The really interesting stats come from the business exits. Only half of non-employing businesses founded in 2003-04 were still operating in June 2006. Start-ups with employees fared better: 80.4% of new employing businesses in 2003-04 were still operating three years later.
The figures make it clear that we are a nation of small businesses: 41% of business are employers. Most of these (almost 90%) employed fewer than 20 as at June 2006; 68.5% had 1-4 employees; and 31.5% have 5-19 employees. Less than 1% employed more than 200 employees.
Biggest growth industries by business numbers in 2005-06: Electricity and, gas and water supply (26%); Mining (22%).
Highest exit rates: Communication services (22%); Electricity and, gas and water supply (20%).
Only communications (-1.7%) and manufacturing (-1.3%) experienced a net decline in businesses compared to June 2006. Business survival rates were lowest in communication services and education.
Entry rates were highest in Queensland and the NT and lowest in SA and Tasmania.
Turnover growth as at June 2006:
20.6% turn over $0–50,000
39.7% turn over $50,000–200,000
33.2% turn over $200,000–2 million
6.4% turn over more than $2 million
– Jacqui Walker
Rudd, Howard trade blows on carbon trading
Prime Minister John Howard says he now accepts the need for a long-term greenhouse gas reduction target in what constitutes a big reversal in the lead-up to the release of a key government report on carbon trading today.
“If we move towards an emission trading scheme, that will, of necessity, include a long-tem target of some kind,” Howard said in a speech last night.
The reversal prompted Opposition Leader Kevin Rudd to move to further entrench his climate change credentials by announcing that $100 million for new R&D on alternative energy sources and committing Labor to have a carbon trading system in place by 2010.
The Coalition has repeatedly criticised Labor for failing to understand the economic consequences of its target of reducing carbon emissions by 60% by 2050.
Today’s report on carbon trading systems by the Prime Minister’s taskforce is expected to provide some key indicators on the direction the Government intends to take on climate change in the lead up to the election.
– Mike Preston
Labor is looking at AWA shift: Carpenter
Federal Labor will remove its opposition to AWAs for high income earners before this year’s federal election, West Australian Premier Alan Carpenter predicts.
He says it is likely federal Labor will adopt a policy that would allow workers earning more than $100,000 to go on to some form of statutory individual agreement, although they will probably not be called AWAs, The Australian reports today.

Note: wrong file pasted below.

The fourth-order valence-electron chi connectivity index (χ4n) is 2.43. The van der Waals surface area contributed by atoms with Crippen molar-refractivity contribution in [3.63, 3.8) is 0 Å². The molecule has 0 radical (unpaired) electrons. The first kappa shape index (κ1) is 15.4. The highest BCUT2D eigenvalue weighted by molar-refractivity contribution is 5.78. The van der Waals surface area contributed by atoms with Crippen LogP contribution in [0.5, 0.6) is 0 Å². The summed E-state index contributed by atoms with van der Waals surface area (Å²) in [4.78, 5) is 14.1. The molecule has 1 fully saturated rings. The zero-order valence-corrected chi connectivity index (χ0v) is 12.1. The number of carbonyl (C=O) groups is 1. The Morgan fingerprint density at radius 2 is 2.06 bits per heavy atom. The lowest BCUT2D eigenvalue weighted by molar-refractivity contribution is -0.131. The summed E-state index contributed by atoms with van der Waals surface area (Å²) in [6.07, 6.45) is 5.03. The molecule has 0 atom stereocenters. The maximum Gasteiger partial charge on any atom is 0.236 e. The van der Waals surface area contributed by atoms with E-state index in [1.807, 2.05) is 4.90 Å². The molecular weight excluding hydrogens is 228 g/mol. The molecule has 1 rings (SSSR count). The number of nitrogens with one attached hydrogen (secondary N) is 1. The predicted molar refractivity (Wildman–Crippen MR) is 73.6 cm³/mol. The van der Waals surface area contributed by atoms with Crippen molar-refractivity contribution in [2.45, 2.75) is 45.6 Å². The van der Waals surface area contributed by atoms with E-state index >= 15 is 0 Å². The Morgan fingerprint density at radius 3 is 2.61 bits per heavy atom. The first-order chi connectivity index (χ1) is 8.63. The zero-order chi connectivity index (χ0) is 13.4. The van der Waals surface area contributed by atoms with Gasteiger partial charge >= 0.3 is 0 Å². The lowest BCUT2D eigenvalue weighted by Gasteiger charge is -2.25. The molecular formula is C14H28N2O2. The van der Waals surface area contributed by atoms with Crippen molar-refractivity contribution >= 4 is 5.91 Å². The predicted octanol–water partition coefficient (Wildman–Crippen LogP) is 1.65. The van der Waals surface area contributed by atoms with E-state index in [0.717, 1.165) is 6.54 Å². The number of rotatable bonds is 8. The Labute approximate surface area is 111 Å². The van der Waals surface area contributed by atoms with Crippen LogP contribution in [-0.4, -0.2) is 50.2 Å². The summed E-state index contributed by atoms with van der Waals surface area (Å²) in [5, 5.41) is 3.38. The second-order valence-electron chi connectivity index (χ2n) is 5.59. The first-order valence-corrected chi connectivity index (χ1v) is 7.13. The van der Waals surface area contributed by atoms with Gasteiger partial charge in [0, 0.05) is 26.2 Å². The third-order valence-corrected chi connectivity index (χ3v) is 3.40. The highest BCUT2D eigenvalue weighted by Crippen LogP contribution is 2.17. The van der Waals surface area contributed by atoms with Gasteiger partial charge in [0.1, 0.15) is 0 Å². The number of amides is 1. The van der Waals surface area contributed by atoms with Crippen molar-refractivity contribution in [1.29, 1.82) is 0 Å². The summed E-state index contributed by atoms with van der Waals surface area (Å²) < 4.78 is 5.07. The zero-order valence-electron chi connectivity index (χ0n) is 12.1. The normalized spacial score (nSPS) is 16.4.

The move would be targeted primarily at WA’s mining industry, where many workers are earning big dollars on AWAs. “People who are on those very significant incomes in the mining industry or elsewhere are not being ripped off and they enjoy – and the industry enjoys – the flexibility that goes with them,” Carpenter says.
In other IR news, the Office of Workplace Services says its investigation into WorkDirections Australia, a subsidiary of Therese Rein’s Igneus company, will take several months to complete. This is bad news for Rein’s husband, Opposition Leader Kevin Rudd, as the investigation will keep the issue alive in the lead-up to the federal election later this year.
– Mike Preston
Working hours debate doesn’t add up
Australians are working shorter hours since the introduction of WorkChoices in March 1996, according to a report by the Australian Chamber of Commerce and Industry.
ACCI says that not only have average working hours have shortened over the past year, but the 1724 hours per year worked by the average Australian is standard for countries with similar economies.
The Government will welcome the ACCI data after recent Australian Bureau of Statistics figures showing almost half of all Australian workers regularly work unpaid overtime.
The ACCI report also contradicts a Grant Thornton survey released yesterday showing that Australian SME owners work the third longest hours in the world.
– Mike Preston
Total private sector credit rose by a solid 1.2% in April, according to Australian Bureau of Statistics figures released today. A key driver of the strong result was a 1.7% jump in business credit, leaving annual growth in private sector credit at a very strong 14.5%
Private new capital expenditure rose by 9.1% in real terms in the March 2006 quarter, ABS figures show. The result is much stronger than market expectations of a 4% increase. Rapid growth in buildings and structures (10.1%) and equipment, plant and machinery (2.6%) are behind the result.
At 12.36pm, the S&P/ASX 200 is up a strong 1.2% to 6319.1 points off the back of record share prices in the US overnight. At the same time the Australian dollar is trading at US82.25c, well up on yesterday’s US81.77c close.
– Mike Preston